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Society-and-culture • Tv-and-film • News

Refinery 29's award-winning podcast is back for season 4! In this five-part capsule collection, host Elisa Kreisinger dives into the world of the professional female athlete to explore how they've survived and thrived in a sports-loving country that doesn't alway love them back. Did you know thatRead more

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S4E5: The Problem With Perfect

Dec 22 • 31:08

Ballet, figure skating and gymnastics are sports with some of the most vigorous physical and psychological training regimes and yet they’re often dismissed because the star athletes are young women in leotards with big smiles and sparkles, striving for perfection. What does our lack of respect for these athletes say about how our culture treats young women? To get some ans...

S4E4: WTF Is A "Good Sport"?

Dec 22 • 22:03

There was one event this year in particular that put the topic of what it means to be a "good sport" into the cultural conversation: the women's singles final at the US Open between Serena Williams and Naomi Osaka. The match put the question of women’s anger and specifically, black women’s anger, on the national stage. I talk to Louisa Thomas, New Yorker sports contributor...

S4E2: The State of Pay - Part 1

Dec 22 • 29:14

Despite bringing in more money and winning more games (including four Olympics and 3 World Cups), the U.S. women's national soccer team was paid nearly four times less than the men’s team. But two years ago, the team made headlines when they started a very public fight for equal pay. Since then, they’ve emerged as a role model and a valuable resource for other women’s team...

S4E3: State of Pay - Part 2

Dec 22 • 17:42

Here's my conversation with soccer legend Abby Wambach on how the US Women's National Soccer Team became fair-pay role models and the unique terror female athletes face when they retire. ...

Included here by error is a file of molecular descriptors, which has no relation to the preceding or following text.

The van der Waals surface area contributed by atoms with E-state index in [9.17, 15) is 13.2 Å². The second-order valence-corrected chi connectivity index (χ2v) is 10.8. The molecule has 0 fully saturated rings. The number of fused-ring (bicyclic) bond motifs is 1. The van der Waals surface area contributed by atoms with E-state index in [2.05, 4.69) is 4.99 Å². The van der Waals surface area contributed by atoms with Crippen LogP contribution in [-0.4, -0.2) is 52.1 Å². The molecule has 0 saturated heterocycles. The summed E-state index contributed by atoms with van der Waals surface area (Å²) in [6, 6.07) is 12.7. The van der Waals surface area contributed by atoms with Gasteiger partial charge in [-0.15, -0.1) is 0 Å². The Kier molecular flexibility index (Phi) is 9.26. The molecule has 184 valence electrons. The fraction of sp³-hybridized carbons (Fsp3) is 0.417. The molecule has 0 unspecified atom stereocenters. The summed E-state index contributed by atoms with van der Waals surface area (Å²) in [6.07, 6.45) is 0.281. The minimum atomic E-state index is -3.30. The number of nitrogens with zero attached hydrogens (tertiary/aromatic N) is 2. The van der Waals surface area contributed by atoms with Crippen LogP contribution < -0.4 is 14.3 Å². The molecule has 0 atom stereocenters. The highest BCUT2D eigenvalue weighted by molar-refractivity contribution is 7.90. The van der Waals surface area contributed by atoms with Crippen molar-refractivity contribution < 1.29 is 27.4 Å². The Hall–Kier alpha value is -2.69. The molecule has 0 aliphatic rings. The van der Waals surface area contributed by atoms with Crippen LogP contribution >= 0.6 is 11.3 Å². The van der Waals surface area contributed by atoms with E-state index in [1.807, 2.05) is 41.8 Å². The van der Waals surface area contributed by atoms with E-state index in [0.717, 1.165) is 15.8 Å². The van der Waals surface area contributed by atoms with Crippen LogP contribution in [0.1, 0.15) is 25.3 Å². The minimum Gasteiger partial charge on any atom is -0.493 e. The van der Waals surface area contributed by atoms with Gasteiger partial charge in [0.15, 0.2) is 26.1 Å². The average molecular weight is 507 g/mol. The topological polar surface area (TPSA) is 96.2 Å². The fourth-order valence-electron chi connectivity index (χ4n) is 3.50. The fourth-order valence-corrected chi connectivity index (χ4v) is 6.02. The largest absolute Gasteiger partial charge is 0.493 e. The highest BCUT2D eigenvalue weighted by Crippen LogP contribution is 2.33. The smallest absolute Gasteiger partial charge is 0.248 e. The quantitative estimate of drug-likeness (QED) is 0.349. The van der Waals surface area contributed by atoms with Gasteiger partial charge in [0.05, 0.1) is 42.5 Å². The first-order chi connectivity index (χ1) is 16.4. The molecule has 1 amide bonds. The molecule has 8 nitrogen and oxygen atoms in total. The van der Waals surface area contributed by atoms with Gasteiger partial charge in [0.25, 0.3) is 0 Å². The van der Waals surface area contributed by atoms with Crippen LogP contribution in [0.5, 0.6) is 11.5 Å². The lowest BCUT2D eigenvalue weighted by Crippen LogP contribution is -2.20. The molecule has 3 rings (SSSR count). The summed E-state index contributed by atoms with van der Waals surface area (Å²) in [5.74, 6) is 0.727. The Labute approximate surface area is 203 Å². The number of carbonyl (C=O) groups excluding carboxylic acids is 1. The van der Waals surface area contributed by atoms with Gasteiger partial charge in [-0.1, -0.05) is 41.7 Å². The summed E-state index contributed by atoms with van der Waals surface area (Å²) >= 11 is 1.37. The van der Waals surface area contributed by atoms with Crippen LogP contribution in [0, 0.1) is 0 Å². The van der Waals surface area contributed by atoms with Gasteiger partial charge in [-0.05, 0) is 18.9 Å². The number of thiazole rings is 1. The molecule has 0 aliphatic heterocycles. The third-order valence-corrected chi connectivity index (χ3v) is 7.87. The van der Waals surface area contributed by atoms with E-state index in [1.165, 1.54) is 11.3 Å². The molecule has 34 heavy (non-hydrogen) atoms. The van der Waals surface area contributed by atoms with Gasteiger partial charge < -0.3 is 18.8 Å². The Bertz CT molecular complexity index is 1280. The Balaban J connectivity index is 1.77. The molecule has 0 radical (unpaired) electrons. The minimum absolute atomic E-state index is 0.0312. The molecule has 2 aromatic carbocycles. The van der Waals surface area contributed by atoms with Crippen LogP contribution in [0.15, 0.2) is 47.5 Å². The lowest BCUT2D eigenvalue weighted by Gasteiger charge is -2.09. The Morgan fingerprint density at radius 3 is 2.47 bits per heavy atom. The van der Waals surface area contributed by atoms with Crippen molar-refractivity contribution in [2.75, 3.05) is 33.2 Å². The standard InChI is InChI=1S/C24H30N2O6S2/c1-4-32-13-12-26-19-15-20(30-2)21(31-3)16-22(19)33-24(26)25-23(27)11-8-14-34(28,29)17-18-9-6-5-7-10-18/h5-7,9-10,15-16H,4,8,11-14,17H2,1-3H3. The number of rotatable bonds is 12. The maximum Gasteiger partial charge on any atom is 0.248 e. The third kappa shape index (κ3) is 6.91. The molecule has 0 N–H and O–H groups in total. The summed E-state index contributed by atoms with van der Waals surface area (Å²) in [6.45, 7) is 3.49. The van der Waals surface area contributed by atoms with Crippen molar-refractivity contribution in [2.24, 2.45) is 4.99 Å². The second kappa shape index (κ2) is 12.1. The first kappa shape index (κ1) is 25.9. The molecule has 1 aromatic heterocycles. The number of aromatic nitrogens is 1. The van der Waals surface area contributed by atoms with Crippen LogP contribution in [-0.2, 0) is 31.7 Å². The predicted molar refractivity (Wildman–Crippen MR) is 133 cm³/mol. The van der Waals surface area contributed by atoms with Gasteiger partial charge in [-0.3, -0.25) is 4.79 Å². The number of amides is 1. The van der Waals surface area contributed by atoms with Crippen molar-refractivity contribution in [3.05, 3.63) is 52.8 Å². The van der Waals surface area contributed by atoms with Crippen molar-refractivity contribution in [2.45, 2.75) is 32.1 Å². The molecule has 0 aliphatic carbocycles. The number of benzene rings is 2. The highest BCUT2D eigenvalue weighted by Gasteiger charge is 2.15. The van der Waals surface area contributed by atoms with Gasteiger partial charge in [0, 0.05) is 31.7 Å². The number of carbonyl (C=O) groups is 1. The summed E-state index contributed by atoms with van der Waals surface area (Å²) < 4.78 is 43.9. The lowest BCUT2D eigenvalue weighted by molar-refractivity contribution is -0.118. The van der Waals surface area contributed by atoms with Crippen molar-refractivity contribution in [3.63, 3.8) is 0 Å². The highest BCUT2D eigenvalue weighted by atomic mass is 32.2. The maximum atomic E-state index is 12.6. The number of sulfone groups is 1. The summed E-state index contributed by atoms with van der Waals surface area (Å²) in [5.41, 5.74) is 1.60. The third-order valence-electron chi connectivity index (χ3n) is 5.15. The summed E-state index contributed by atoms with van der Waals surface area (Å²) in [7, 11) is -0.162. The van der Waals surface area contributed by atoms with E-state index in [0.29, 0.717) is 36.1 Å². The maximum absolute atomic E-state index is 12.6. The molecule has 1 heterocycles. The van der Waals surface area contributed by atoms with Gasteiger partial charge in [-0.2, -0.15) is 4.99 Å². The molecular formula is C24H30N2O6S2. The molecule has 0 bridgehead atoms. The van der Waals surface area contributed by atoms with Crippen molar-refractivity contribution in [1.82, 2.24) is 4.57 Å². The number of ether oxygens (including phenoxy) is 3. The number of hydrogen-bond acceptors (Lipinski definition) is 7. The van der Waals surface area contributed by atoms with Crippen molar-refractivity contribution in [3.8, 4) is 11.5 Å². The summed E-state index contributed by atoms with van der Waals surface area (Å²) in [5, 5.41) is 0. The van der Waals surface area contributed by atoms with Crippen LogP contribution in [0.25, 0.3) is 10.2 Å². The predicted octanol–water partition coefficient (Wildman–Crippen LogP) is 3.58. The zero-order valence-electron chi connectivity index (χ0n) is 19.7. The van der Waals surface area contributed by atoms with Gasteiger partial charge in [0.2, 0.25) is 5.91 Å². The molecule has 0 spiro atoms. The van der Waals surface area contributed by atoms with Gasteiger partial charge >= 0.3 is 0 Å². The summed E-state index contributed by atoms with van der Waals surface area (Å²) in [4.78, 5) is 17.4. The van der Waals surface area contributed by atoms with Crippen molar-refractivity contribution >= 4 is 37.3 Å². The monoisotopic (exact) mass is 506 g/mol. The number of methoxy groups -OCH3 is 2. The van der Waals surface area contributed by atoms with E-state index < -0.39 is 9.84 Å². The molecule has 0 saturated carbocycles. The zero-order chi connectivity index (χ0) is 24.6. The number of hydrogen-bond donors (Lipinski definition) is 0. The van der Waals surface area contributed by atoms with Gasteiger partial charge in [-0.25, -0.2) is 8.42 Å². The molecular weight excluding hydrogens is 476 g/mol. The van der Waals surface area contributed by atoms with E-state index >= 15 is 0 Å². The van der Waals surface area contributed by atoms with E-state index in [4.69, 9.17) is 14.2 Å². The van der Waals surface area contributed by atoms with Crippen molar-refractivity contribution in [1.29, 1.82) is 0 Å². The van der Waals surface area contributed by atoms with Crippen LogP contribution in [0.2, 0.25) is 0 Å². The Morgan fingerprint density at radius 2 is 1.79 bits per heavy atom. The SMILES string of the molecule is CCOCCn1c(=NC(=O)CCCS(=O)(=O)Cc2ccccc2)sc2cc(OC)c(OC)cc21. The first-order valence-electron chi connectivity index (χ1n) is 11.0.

S4E1: Future of the Fan

Dec 22 • 26:16

College football has everything: devoted female fans, camaraderie and game day rituals. But the players aren’t paid, the coaches make millions and there’s a pattern of disregard for sexual assault allegations. Why do young women gravitate to college football and what feelings are they negotiating in order to stay fans? I talk to Burn It All Down co-host and investigative r...

S3E5: Mind Behind The Meme: Quinta Brunson

Mar 30 • 26:06

Quinta Brunson became obsessed with comedy as an undergrad at Temple University. She initially felt like the internet wasn't for her until her friend uploaded what would be Instagram's first viral video, "Butt Won't Clap". From there, she went on to BuzzFeed to make memes on a large scale. Quinta tells us what it's like when your face is a meme- and how she's crafting a ca...

S3E4: The Great Firewall of China

Mar 30 • 18:30

Memes in China are silly, they're based on puns, and they're driving the government crazy. Chinese memes are flourishing under the country's censored internet and, despite the risks, memes are used to communicate political dissent. Harvard researcher and technologist An Xiao Mina explains how the more censored the internet is, the more important the meme, and how the inter...

S3E3: Minds Behind The Meme: Woke Charlotte

Mar 30 • 20:07

Chelsea Fairless and Lauren Garroni run the very popular Every Outfit on Sex and the City Instagram account. But after rewatching SATC for the clothes, they realized how the show focused mainly on the stories of privileged white women. So they created Woke Charlotte - a meme within a meme account that allows Charlotte to call out the problematic moments in the iconic show....

S3E2: Peaches On Fleek

Mar 30 • 20:28

Peaches, a young woman of color, uploads a video of herself to Vine. She's impressed with her eyebrows. They're on fleek. The Vine goes viral. Everyone from Ariana Grande to Kim K starts using the word. IHOP uses it to sell pancakes. Denny’s uses it to sell hash browns. Peaches doesn’t make a cent. She doesn't hear from beauty companies. In an era of influencers, Peaches h...

S3E1: Digital Black Face

Mar 30 • 22:33

Even though Tiffany Pollard's appearance on VH1's Rock Of Love was 12 years ago, GIFs of her grandiose reactions are still used to respond to everything from an email about the broken copy machine at work to a group text about bad Tinder dates. GIFs that feature the reactions of black women from reality TV shows seem to be especially popular with white and non-black users....

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